import rebound from 'rebound'; class App extends React.Component { constructor(props) { super(props); this._onPressIn = this._onPressIn.bind(this); this._onPressOut = this._onPressOut.bind(this); } // First we initialize the spring and add a listener, which calls // setState whenever it updates componentWillMount() { // Initialize the spring that will drive animations this.springSystem = new rebound.SpringSystem(); this._scrollSpring = this.springSystem.createSpring(); var springConfig = this._scrollSpring.getSpringConfig(); springConfig.tension = 230; springConfig.friction = 10; this._scrollSpring.addListener({ onSpringUpdate: () => { this.setState({scale: this._scrollSpring.getCurrentValue()}); }, }); // Initialize the spring value at 1 this._scrollSpring.setCurrentValue(1); } _onPressIn() { this._scrollSpring.setEndValue(0.5); } _onPressOut() { this._scrollSpring.setEndValue(1); } render() { var imageStyle = { width: 250, height: 200, transform: [{scaleX: this.state.scale}, {scaleY: this.state.scale}], }; var imageUri = "img/ReboundExample.png"; return ( <View style={styles.container}> <TouchableWithoutFeedback onPressIn={this._onPressIn} onPressOut={this._onPressOut}> <Image source={{uri: imageUri}} style={imageStyle} /> </TouchableWithoutFeedback> </View> ); } }

Run this example

You can also clamp the spring values so that they don't overshoot and oscillate around the end value. In the above example, we would add this._scrollSpring.setOvershootClampingEnabled(true) to change this. See the below gif for an example of where in your interface you might use this.

Screenshot from react-native-scrollable-tab-view. You can run a similar example here.

A sidenote about setNativeProps #

As mentioned in the Direction Manipulation section, setNativeProps allows us to modify properties of native-backed components (components that are actually backed by native views, unlike composite components) directly, without having to setState and re-render the component hierarchy.

We could use this in the Rebound example to update the scale - this might be helpful if the component that we are updating is deeply nested and hasn't been optimized with shouldComponentUpdate.

// Back inside of the App component, replace the scrollSpring listener // in componentWillMount with this: this._scrollSpring.addListener({ onSpringUpdate: () => { if (!this._photo) { return } var v = this._scrollSpring.getCurrentValue(); var newProps = {style: {transform: [{scaleX: v}, {scaleY: v}]}}; this._photo.setNativeProps(newProps); }, }); // Lastly, we update the render function to no longer pass in the // transform via style (avoid clashes when re-rendering) and to set the // photo ref render() { return ( <View style={styles.container}> <TouchableWithoutFeedback onPressIn={this._onPressIn} onPressOut={this._onPressOut}> <Image ref={component => this._photo = component} source={{uri: "img/ReboundExample.png"}} style={{width: 250, height: 200}} /> </TouchableWithoutFeedback> </View> ); }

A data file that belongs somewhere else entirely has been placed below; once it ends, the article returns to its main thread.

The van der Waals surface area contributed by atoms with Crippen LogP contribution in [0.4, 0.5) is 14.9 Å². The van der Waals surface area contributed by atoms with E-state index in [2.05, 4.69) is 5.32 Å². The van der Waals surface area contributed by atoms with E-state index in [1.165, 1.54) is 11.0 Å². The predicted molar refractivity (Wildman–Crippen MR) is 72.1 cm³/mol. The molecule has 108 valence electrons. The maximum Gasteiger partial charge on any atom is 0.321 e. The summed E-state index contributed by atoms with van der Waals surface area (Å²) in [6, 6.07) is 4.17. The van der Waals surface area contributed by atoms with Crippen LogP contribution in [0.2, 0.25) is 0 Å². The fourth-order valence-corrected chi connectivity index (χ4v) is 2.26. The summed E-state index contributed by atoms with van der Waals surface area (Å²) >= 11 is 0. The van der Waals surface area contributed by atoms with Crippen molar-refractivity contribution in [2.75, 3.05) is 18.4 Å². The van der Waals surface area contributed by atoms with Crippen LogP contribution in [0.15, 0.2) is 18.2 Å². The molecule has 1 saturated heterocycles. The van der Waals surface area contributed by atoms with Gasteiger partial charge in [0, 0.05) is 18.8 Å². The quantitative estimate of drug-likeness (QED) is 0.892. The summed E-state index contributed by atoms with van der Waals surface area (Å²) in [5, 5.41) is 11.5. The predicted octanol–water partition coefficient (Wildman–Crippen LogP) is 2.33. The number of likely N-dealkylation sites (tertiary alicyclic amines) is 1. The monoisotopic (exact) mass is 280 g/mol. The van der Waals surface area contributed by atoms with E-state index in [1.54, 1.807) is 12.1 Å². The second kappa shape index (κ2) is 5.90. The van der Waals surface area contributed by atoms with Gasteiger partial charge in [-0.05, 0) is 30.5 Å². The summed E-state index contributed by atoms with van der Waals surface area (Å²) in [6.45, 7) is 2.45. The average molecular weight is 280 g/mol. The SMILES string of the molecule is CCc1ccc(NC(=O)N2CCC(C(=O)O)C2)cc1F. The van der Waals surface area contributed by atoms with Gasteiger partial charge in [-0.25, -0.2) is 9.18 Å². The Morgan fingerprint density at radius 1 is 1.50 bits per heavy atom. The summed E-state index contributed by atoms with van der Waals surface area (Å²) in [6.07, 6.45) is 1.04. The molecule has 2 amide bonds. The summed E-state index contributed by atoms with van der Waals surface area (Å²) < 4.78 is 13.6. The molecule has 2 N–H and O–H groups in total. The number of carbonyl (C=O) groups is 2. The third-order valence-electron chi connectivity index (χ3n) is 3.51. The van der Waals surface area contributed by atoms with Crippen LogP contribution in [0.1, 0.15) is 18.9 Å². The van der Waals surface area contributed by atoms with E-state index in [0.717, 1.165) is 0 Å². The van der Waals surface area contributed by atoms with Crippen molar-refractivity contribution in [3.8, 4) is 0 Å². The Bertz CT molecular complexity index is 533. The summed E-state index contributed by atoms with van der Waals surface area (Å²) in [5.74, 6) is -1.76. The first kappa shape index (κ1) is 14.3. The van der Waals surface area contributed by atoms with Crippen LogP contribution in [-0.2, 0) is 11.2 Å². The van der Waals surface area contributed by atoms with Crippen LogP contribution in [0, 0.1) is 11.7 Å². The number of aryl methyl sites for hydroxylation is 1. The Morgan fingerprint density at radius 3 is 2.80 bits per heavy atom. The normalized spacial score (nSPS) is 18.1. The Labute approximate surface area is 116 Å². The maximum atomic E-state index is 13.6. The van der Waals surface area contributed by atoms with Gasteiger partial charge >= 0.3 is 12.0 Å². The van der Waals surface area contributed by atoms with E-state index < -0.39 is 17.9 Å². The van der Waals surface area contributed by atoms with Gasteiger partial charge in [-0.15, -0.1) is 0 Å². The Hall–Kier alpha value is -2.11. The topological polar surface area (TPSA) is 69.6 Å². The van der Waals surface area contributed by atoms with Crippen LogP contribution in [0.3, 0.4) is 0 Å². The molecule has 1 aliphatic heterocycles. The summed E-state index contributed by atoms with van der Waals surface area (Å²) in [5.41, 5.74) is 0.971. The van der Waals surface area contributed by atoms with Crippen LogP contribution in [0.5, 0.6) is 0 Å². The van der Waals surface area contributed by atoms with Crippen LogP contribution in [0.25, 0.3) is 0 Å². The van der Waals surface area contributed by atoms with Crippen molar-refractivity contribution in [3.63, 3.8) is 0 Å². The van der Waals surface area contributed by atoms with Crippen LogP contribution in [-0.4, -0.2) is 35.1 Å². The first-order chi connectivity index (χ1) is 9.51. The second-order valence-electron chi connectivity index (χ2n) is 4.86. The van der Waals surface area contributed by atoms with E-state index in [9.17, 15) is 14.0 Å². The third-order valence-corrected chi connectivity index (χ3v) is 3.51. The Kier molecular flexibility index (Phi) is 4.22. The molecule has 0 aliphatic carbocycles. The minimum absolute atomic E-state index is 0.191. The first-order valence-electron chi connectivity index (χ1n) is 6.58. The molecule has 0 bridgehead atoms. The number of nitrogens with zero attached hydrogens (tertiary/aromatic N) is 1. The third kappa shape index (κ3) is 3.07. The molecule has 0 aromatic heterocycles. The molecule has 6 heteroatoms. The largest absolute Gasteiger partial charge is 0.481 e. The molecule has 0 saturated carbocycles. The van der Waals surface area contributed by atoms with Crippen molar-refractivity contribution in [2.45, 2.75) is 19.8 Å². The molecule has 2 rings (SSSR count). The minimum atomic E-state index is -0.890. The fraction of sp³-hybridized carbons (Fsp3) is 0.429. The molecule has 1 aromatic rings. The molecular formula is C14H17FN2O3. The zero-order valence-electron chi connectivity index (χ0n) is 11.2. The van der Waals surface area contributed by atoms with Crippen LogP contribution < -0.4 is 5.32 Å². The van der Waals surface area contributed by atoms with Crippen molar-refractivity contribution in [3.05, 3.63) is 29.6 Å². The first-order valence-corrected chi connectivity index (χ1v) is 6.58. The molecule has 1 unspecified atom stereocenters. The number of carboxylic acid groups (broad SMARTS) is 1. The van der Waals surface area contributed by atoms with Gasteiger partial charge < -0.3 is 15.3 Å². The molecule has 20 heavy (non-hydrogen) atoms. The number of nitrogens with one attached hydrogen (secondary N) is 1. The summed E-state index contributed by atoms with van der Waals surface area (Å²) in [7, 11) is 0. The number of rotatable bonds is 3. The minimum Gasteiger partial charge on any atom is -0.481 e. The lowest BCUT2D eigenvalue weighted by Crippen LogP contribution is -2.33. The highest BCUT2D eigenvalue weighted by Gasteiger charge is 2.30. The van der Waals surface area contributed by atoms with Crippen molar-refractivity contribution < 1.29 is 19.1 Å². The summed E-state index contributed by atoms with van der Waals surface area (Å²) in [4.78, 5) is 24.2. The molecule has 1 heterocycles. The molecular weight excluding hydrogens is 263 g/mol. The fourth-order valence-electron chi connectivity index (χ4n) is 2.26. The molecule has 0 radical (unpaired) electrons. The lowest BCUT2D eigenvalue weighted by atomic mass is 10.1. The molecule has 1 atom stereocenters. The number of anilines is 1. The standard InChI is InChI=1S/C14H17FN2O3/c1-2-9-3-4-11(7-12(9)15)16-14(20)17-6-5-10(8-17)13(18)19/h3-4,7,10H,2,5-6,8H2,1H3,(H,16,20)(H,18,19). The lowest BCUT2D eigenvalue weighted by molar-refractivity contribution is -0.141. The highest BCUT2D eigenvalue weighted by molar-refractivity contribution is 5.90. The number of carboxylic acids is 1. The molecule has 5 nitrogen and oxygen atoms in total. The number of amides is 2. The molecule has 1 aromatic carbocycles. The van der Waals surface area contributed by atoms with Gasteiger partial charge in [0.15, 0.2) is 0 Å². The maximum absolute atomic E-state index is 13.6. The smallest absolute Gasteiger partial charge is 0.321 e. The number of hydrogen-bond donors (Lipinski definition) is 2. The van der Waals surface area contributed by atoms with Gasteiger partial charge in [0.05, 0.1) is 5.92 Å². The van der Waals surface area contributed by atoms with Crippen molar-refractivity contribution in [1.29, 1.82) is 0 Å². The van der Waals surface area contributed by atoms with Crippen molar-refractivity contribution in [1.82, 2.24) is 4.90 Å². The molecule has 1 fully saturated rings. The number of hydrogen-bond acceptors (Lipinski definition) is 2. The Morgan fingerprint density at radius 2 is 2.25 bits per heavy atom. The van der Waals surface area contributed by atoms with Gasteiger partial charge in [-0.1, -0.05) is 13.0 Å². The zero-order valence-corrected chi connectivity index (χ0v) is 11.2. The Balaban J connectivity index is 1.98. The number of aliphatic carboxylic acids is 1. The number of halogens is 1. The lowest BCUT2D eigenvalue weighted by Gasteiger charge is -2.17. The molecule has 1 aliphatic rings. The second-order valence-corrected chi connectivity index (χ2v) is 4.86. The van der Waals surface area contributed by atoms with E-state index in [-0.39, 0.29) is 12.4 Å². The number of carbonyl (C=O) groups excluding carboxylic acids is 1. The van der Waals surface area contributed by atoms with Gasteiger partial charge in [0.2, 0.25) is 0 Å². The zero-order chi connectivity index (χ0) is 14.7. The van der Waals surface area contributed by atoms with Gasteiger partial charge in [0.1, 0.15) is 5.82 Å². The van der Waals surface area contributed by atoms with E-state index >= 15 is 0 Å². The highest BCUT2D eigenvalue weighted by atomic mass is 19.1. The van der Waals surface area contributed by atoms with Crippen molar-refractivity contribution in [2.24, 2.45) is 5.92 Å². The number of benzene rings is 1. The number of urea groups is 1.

Run this example

It would not make sense to use setNativeProps with react-tween-state because the updated tween values are set on the state automatically by the library - Rebound on the other hand gives us an updated value for each frame with the onSpringUpdate function.

If you find your animations with dropping frames (performing below 60 frames per second), look into using setNativeProps or shouldComponentUpdate to optimize them. You may also want to defer any computationally intensive work until after animations are complete, using the InteractionManager. You can monitor the frame rate by using the In-App Developer Menu "FPS Monitor" tool.

Navigator Scene Transitions #

As mentioned in the Navigator Comparison, Navigator is implemented in JavaScript and NavigatorIOS is a wrapper around native functionality provided by UINavigationController, so these scene transitions apply only to Navigator. In order to re-create the various animations provided by UINavigationController and also make them customizable, React Native exposes a NavigatorSceneConfigs API which is then handed over to the Navigator configureScene prop.

import { Dimensions } from 'react-native'; var SCREEN_WIDTH = Dimensions.get('window').width; var BaseConfig = Navigator.SceneConfigs.FloatFromRight; var CustomLeftToRightGesture = Object.assign({}, BaseConfig.gestures.pop, { // Make it snap back really quickly after canceling pop snapVelocity: 8, // Make it so we can drag anywhere on the screen edgeHitWidth: SCREEN_WIDTH, }); var CustomSceneConfig = Object.assign({}, BaseConfig, { // A very tightly wound spring will make this transition fast springTension: 100, springFriction: 1, // Use our custom gesture defined above gestures: { pop: CustomLeftToRightGesture, } });

Run this example

For further information about customizing scene transitions, read the source.

You can edit the content above on GitHub and send us a pull request!